Now understanding Paul’s history, why does all this matter? Well, first of all, isn’t this incredible? Basically, in about a ten-year span, Paul had been instrumental in planting Christianity throughout an enormous region, and his ministry is marked by several key features. 

  1. Boldness – We have seen his boldness here in Romans, but Paul was so convinced of the truth of the gospel that he was unconcerned about the conflicts that would arise because of his work. He put his body and his life on the line for the cause of Christ. And, his actions are an apologetic for the gospel. In other words, who does this kind of stuff for a lie? 
  2. Perseverance – Paul recognizes that the real work is God’s, not his, yet he is laboring for the gospel day in and day out. He is not getting rich. At times, he even has to stop and take up his trade of tent-making in order to fund his gospel work. But, none of this deters him. He’s not waiting on the situation to be perfect or for the right amount of money to come in. He is pressing on. 
  3. Vision – Paul always seems to have a plan for where he is going next. Now, outside of where, Paul doesn’t know what is going to transpire, except that he is going to preach the gospel. But, even when his plans are derailed or he gets shipwrecked, nothing changes about his work. When he is washed up on the island of Malta, you know what he does? He preaches the gospel. You know what the predominant religion is in Malta today? Christianity; 98% of the population. Paul probably washed up there around 60AD. 

Now, look at verse 20 in our text:

20 and thus I make it my ambition to preach the gospel, not where Christ has already been named, lest I build on someone else’s foundation,

Paul’s paradigm is that he is intentionally seeking out places and peoples who have not heard and where there is not already a missionary effort in place. He is literally striving to go to the ends of the earth. And, even with Rome. While he desires to go to Rome, there is already a church there. So, really what he is looking to do is establish a base of operations, so that he can go on to Spain. So, he calls the people to pray for him. Look at verse 30,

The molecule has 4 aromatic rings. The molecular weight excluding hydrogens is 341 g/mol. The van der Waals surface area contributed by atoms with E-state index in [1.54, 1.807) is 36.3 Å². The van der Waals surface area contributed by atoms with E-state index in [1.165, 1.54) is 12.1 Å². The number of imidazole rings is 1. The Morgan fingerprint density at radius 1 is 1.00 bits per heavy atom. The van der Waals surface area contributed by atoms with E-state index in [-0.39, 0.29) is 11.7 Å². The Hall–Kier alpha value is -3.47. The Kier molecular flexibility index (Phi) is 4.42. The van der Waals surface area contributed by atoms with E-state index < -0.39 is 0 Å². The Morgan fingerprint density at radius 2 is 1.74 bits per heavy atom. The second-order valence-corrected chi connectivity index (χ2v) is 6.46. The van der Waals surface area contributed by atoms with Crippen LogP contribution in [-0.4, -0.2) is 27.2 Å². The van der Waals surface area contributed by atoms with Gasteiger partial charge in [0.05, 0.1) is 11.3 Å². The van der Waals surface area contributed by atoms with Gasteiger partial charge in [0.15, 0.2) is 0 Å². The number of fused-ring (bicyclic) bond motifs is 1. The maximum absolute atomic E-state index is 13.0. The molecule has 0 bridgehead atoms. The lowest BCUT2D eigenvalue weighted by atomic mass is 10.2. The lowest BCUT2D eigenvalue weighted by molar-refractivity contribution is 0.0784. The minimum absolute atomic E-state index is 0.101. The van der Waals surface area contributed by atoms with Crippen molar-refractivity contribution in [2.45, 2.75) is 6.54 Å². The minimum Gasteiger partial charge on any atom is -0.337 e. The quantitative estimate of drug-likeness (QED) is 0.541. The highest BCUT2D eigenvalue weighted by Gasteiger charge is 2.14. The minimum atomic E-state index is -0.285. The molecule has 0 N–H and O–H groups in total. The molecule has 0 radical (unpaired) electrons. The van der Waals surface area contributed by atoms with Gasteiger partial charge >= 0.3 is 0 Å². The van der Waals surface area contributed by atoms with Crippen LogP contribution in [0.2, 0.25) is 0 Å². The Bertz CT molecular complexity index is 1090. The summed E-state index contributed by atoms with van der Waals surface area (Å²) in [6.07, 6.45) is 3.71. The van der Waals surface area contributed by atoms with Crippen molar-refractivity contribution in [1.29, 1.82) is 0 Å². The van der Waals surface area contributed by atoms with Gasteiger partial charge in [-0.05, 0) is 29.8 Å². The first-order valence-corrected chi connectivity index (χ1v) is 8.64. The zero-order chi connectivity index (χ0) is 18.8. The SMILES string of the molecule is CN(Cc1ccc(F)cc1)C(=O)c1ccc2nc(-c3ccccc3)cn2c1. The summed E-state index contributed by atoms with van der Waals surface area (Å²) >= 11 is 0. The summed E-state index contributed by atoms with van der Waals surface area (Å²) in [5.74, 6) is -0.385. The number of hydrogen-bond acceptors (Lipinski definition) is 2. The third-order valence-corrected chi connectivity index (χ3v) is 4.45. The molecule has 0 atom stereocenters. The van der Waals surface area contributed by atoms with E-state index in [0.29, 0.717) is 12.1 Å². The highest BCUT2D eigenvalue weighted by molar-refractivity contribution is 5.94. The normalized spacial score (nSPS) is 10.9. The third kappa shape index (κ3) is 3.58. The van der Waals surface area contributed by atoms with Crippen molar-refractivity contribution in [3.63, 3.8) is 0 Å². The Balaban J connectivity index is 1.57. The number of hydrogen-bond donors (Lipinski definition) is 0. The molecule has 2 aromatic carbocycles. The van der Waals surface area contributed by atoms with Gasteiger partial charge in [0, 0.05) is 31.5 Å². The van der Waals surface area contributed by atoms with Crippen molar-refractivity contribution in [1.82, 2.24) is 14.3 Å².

30 I appeal to you, brothers, by our Lord Jesus Christ and by the love of the Spirit, to strive together with me in your prayers to God on my behalf, 31 that I may be delivered from the unbelievers in Judea, and that my service for Jerusalem may be acceptable to the saints, 32 so that by God’s will I may come to you with joy and be refreshed in your company. 33 May the God of peace be with you all. Amen.

Now, I don’t know about you, but when I look at Paul’s life and compare it to my own, I cannot help but be challenged. Do I believe the gospel as deeply as he did? Am I actually willing to endure discomfort and hardship for the sake of the gospel? Am I willing to be so bold in my faith that I might actually ruffle some feathers or create some kind of conflict? Let’s be real, most of us aren’t even willing to endure an awkward conversation for the sake of the gospel. 

So, let’s end in this way today. What does Boldness, Perseverance and Vision look like in your life? Paul was fulfilling his calling. What is yours? I’m not sure God will call us to things in our lives that don’t require a level of boldness, perseverance and vision. And, it seems to me that anything of real value requires boldness, perseverance and vision. Think about your marriage; think about your parenting. If your marriage is going to be thriving and healthy…it requires boldness, perseverance and vision. 

If you rewind to Romans 12, Paul said:

I appeal to you therefore, brothers, by the mercies of God, to present your bodies as a living sacrifice, holy and acceptable to God, which is your spiritual worship.

In other words, lay everything on the line. 

Even though there are only three missionary journeys of Paul explicitly identified in Scripture, many scholars believe that there was also a fourth. 

4 Journey? We know that Paul eventually makes it to Rome, but many scholars believe that Paul did in fact make it to Spain as well. The early church father Clement said that Paul, “had gone to the extremity of the west.” Also, in the fourth century, the church father John Chrysostom said, ““For after he had been in Rome, he returned to Spain, but whether he came thence again into these parts, we know not.” Also in the 4th century, Cyril of Jerusalem said that Paul, “carried the earnestness of his preaching as far as Spain.” 

So, it seems the case that the early church believed that Paul had in fact made it to Spain. 

Friends, I think we should look to Paul’s life and desire to be so bold. That we would desire to be so steadfast. That we would desire to have such vision for our lives. 

But, Paul wasn’t producing these qualities himself. He was simply looking to Christ. You want to talk about boldness, perseverance and vision? Look at Jesus. He is our true example. And, if you are ever inclined to say, yeah, but I’m no Jesus, then look to Paul. Jesus was perfect…but, Paul wasn’t. Paul was just a man, made in God’s image, changed by the gospel and filled with the Holy Spirit. It’s amazing what can happen when we truly submit ourselves to God. 

Paul did these things despite hardship, imprisonment, beatings, shipwrecks and trials. Boldness, Perseverance, Vision. Oh, and along the way, he wrote the bulk of the New Testament, some of the most read theological documents in human history. What’d you do this week?